Cariboo Chilcotin rising star Lisa Charleyboy has embarked on a new venture: a TV show airing now on APTN called Urban Native Girl, portraying her own story of what she calls native renaissance.
Born in Williams Lake and a member of the Alexis Creek Indian Band, she lived on reserve until the age of five when her mother, Leona Charleyboy, moved the family to Abbotsford. Lisa moved to Toronto when she was 17 years old.
She is editor-in-chief of Urban Native Magazine, which focuses on pop culture with an Aboriginal focus, has been named one of Canada’s top 10 fashion bloggers and released a book in 2014 with author Mary Beth Leatherdadale called Dreaming in Indian: Contemporary Native American Voices.
Lisa’s father passed away when she was four years old and she said they never really felt welcomed in their home community after that. “Having my father choose to marry a non-native white Christian missionary, going against the grain of his family and his community had a huge impact on our lives and on my subconscious,” she explained. “My mom was blamed for his death, and with no community connection left, made the decision to move us away.”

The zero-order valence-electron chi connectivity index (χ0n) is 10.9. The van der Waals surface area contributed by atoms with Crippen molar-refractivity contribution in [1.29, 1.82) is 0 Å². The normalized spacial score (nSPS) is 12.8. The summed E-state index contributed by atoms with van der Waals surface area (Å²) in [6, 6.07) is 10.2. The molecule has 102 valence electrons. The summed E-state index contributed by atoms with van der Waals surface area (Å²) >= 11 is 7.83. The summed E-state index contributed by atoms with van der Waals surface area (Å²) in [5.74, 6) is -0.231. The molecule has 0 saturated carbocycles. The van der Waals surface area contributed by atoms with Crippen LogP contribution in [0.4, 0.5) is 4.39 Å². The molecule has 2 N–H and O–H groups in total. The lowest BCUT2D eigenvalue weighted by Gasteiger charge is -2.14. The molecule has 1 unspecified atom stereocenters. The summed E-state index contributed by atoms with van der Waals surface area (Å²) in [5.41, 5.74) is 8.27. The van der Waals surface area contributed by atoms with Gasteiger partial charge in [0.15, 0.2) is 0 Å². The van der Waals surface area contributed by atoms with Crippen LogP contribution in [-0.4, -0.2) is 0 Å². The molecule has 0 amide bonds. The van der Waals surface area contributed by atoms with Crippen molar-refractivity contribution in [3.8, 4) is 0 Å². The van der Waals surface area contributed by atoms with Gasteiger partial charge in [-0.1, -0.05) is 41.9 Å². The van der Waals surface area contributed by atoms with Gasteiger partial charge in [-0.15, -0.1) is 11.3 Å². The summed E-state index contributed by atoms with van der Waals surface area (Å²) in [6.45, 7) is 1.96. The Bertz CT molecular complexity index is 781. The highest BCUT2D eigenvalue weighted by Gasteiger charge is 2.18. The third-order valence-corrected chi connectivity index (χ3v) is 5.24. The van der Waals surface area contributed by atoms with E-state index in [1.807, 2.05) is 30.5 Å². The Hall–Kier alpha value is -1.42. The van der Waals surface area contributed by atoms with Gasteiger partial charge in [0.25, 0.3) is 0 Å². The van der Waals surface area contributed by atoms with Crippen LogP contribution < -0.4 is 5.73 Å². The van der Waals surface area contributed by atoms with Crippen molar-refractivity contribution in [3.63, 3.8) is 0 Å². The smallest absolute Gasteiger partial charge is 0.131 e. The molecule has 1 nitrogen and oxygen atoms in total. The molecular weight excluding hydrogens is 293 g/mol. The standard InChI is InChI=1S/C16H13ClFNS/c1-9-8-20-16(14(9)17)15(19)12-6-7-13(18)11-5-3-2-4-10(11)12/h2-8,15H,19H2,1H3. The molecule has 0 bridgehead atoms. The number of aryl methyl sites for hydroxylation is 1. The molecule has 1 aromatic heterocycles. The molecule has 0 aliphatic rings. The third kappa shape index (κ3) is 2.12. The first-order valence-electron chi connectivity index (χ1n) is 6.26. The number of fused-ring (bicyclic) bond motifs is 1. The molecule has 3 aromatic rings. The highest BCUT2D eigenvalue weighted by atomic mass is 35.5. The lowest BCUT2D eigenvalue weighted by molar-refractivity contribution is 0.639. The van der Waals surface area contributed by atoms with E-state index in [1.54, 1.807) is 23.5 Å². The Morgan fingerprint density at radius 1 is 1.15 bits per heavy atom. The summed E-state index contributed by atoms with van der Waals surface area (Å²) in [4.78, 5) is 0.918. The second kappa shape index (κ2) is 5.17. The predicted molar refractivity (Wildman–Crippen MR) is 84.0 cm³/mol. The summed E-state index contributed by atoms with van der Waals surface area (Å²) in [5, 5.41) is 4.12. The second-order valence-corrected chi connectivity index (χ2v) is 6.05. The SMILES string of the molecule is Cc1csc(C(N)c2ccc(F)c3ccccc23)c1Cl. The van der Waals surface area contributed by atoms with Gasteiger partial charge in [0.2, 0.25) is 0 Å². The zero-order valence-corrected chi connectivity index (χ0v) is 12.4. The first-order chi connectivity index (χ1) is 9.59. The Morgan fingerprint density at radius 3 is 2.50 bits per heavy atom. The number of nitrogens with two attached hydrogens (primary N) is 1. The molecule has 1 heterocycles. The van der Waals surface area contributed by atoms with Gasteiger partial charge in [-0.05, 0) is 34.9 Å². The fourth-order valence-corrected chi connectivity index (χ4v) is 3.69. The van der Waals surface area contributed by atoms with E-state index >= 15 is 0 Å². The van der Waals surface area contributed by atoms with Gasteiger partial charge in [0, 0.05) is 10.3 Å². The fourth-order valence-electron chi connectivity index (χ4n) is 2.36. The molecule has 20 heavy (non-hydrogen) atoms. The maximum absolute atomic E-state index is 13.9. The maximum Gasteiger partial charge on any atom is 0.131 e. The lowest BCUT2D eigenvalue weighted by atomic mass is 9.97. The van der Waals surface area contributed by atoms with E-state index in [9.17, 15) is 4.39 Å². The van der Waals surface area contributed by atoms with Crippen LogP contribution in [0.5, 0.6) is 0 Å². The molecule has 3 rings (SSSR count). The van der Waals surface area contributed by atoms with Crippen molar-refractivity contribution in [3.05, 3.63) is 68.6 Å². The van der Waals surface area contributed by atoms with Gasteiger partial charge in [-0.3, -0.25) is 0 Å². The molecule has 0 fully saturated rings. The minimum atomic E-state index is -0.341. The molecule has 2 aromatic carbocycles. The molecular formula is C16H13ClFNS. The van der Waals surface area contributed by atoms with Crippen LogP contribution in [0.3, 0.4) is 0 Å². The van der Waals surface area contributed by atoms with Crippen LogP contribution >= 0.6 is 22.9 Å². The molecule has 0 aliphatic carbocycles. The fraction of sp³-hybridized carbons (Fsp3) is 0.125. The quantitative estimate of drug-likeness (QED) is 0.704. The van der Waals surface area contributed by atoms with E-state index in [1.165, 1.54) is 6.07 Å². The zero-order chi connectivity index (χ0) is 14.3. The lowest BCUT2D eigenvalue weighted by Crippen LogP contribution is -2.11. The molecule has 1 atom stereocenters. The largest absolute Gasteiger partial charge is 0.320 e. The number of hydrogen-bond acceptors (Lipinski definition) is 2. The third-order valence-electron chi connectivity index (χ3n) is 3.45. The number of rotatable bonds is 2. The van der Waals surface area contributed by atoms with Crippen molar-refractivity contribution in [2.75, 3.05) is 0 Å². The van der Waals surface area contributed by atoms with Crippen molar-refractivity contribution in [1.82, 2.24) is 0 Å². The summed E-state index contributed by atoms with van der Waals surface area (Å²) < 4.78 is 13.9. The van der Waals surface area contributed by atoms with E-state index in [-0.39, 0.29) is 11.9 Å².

Her mom started university in Abbotsford at age 40, a single mom with three kids to raise. Lisa said that her material and focus for the TV show is 100 per cent reflective of what the family lived through.
She explained that her indigenous lifestyle magazine’s demographic is young Aboriginal youth struggling with identity, and includes success stories in relatable, fresh ways, showcases fashion designers, artists and homes. “It’s a very city magazine with a world view and indigenous content,” she said.
When it comes to the success she has achieved she says everything happened by accident.
“I didn’t intend to be a writer: didn’t think it was my calling. I took writing to become a professional fashion designer and while I was writing I started exploring culture and that changed the course of my career,” she noted.
“I created my own space for this — it took a lot of work and perseverance and sheer drive. It took a lot of hours alone on my laptop.
“If I have a message for youth today it is to dream the biggest dream they can think of, write it down or make a collage, hold that every single day and keep striving forward,” she continued. “If you can dream it you can create it.”